I’ve been thinking about how awful U.S. healthcare is the past couple weeks, based on my latest experience as a patient. It’s made me wonder if there’s any lesson to be learned for the biotech business. And here’s what I keep coming back to: Healthcare innovators who want to prosper need to find new ways to engage with patients, and really help them, outside the usual channels offered by the hospital-insurance-industrial complex.
OK, let me back up and explain where this is coming from.
Just having finished up my usual morning run on Friday, July 15, as I was getting ready to jump in the shower, I was hit with a major back spasm. Intense pain shot up my spine, as my lower back muscles flexed and wouldn’t let go of my nerves. This has happened twice before, so I knew what to do. I carefully hobbled about three steps into my living room, and laid down flat on the floor with my feet propped up on a chair. My wife got me a couple of ibuprofen and an ice pack. I figured I’d lay there a few hours, let everything relax a bit, and probably shuffle off to work that afternoon with some stiffness.
But this wasn’t like those minor spasms of before. A few hours later, the pain was so intense that I lost consciousness when trying to stand. When I woke up on the floor, I figured, that was kind of scary. Time to call the doctor.
And that’s when things really got worse. Partly because I’m young, have no chronic conditions, and exercise fanatically, I’ve never developed a relationship with a physician. I’m fortunate to have very good health insurance, which I figured was there in case I ever got in a serious car accident. But this episode was concerning—I’ve never fainted before—so I figured it would be wise to call the 24-hour nurse hotline to see if I needed to get emergency help.
Sure enough, the operator at this organization (which shall remain nameless), told me to come in to an urgent care clinic to get checked out. So I manage to hobble into the passenger seat of a car, as my wife drove.
Once there, it couldn’t have been any more clear what this “urgent care” place was about—getting my insurance papers squared away. When that was taken care of, there was nothing urgent about this place, and it certainly didn’t care. The waiting room only had a couple other people there on a Friday afternoon. One nurse asked me a few basic questions, the same questions I had already answered an hour earlier over the phone with this same health organization.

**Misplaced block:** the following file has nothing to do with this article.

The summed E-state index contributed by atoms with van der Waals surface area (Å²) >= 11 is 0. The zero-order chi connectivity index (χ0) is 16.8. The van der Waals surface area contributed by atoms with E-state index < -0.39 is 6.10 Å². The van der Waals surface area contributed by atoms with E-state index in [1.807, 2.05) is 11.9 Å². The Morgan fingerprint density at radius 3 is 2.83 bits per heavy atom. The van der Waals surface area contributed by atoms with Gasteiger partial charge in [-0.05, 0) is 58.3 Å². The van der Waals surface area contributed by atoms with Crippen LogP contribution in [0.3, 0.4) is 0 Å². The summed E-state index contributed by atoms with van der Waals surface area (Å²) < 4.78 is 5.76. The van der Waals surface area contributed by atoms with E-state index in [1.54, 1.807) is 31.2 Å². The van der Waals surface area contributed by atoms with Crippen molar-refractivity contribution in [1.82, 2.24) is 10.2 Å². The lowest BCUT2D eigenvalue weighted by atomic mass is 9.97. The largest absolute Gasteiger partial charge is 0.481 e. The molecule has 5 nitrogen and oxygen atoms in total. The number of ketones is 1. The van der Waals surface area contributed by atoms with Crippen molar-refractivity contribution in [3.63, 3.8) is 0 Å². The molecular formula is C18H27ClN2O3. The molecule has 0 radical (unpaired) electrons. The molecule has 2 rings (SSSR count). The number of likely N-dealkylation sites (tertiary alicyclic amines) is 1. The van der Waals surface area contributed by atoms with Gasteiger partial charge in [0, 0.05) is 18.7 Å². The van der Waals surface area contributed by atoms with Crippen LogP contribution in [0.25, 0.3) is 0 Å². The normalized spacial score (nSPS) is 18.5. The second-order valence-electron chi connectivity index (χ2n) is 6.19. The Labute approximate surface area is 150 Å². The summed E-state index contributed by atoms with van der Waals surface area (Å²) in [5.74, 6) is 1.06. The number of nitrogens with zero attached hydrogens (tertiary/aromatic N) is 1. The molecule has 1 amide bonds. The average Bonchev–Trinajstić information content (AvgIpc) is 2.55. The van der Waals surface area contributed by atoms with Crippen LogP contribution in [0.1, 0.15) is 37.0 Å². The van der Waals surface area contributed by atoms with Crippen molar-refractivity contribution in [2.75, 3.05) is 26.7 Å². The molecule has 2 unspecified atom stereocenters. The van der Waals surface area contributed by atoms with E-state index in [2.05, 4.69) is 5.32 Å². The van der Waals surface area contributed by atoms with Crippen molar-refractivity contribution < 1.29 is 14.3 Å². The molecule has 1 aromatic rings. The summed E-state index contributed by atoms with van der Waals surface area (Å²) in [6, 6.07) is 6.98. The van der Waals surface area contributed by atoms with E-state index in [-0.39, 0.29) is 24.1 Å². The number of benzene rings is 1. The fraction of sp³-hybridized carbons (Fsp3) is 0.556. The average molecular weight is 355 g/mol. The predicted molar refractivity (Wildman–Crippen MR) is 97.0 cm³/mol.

After about a half hour, I got to see the doctor—in this case a physician’s assistant. I didn’t carry a stopwatch, but this exam lasted less than five minutes. The doctor shined a light in my eyes to see my pupils were OK. Then she had me stand up, put her hands on my hips and lower back, and asked me try to lean left, right, forward, and back. I could move a couple inches in every direction. I was able to move my legs, and didn’t have pain shooting down either one—everything was concentrated in the back.
“Yep, it’s back spasms,” she said. She prescribed a muscle relaxant, the addictive painkiller acetaminophen and hydrocodone (Vicodin), and told me to rest all weekend.
It should be fine in a few days, she said. Happens all the time.
OK, like a wiseguy, I asked, how do you know that’s really it? “From the physical exam,” she retorted, sounding unamused. Then I really crossed the line.
“Once this heals, what can I do to prevent this from happening again?” I asked.
She looked at me as if I had just uttered a phrase in Klingon. “There’s nothing you can do. These things happen all the time,” she said with a furrowed brow. Dumb question, I guess.
And then, like a flash, she was gone. No further instructions, like call her if things aren’t better by Monday. It was just time to go the pharmacy, then home.
All I could think about on the way home was how important it was for her to process that insurance claim in five minutes or less—never mind whether my problem was solved or not.